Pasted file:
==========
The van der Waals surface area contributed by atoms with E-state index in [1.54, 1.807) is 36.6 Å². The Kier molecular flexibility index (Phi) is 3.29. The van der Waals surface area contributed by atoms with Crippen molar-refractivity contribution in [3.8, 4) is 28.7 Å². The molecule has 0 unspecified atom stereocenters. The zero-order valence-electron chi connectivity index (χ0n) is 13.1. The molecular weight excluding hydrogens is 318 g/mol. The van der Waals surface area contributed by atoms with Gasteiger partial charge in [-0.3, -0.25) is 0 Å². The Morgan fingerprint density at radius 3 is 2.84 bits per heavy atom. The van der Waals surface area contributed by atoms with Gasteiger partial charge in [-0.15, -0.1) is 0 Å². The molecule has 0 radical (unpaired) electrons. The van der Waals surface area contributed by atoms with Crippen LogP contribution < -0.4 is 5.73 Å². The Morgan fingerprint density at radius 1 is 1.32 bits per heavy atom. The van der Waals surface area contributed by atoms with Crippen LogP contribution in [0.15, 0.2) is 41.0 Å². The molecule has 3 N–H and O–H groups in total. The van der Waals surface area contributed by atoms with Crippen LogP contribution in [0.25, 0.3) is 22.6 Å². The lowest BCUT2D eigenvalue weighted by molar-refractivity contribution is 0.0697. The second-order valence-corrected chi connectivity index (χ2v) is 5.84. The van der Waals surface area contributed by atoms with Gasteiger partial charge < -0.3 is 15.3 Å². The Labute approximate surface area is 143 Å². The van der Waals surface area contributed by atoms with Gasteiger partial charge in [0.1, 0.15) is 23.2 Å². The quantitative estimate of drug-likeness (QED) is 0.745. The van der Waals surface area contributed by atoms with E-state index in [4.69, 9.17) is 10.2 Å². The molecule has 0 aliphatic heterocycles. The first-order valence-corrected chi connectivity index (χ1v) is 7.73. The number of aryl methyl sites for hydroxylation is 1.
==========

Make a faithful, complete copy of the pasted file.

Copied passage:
The van der Waals surface area contributed by atoms with E-state index in [1.54, 1.807) is 36.6 Å². The Kier molecular flexibility index (Phi) is 3.29. The van der Waals surface area contributed by atoms with Crippen molar-refractivity contribution in [3.8, 4) is 28.7 Å². The molecule has 0 unspecified atom stereocenters. The zero-order valence-electron chi connectivity index (χ0n) is 13.1. The molecular weight excluding hydrogens is 318 g/mol. The van der Waals surface area contributed by atoms with Gasteiger partial charge in [-0.3, -0.25) is 0 Å². The Morgan fingerprint density at radius 3 is 2.84 bits per heavy atom. The van der Waals surface area contributed by atoms with Gasteiger partial charge in [-0.15, -0.1) is 0 Å². The molecule has 0 radical (unpaired) electrons. The van der Waals surface area contributed by atoms with Crippen LogP contribution < -0.4 is 5.73 Å². The Morgan fingerprint density at radius 1 is 1.32 bits per heavy atom. The van der Waals surface area contributed by atoms with Crippen LogP contribution in [0.15, 0.2) is 41.0 Å². The molecule has 3 N–H and O–H groups in total. The van der Waals surface area contributed by atoms with Crippen LogP contribution in [0.25, 0.3) is 22.6 Å². The lowest BCUT2D eigenvalue weighted by molar-refractivity contribution is 0.0697. The second-order valence-corrected chi connectivity index (χ2v) is 5.84. The van der Waals surface area contributed by atoms with Gasteiger partial charge < -0.3 is 15.3 Å². The Labute approximate surface area is 143 Å². The van der Waals surface area contributed by atoms with Gasteiger partial charge in [0.1, 0.15) is 23.2 Å². The quantitative estimate of drug-likeness (QED) is 0.745. The van der Waals surface area contributed by atoms with E-state index in [4.69, 9.17) is 10.2 Å². The molecule has 0 aliphatic heterocycles. The first-order valence-corrected chi connectivity index (χ1v) is 7.73. The number of aryl methyl sites for hydroxylation is 1.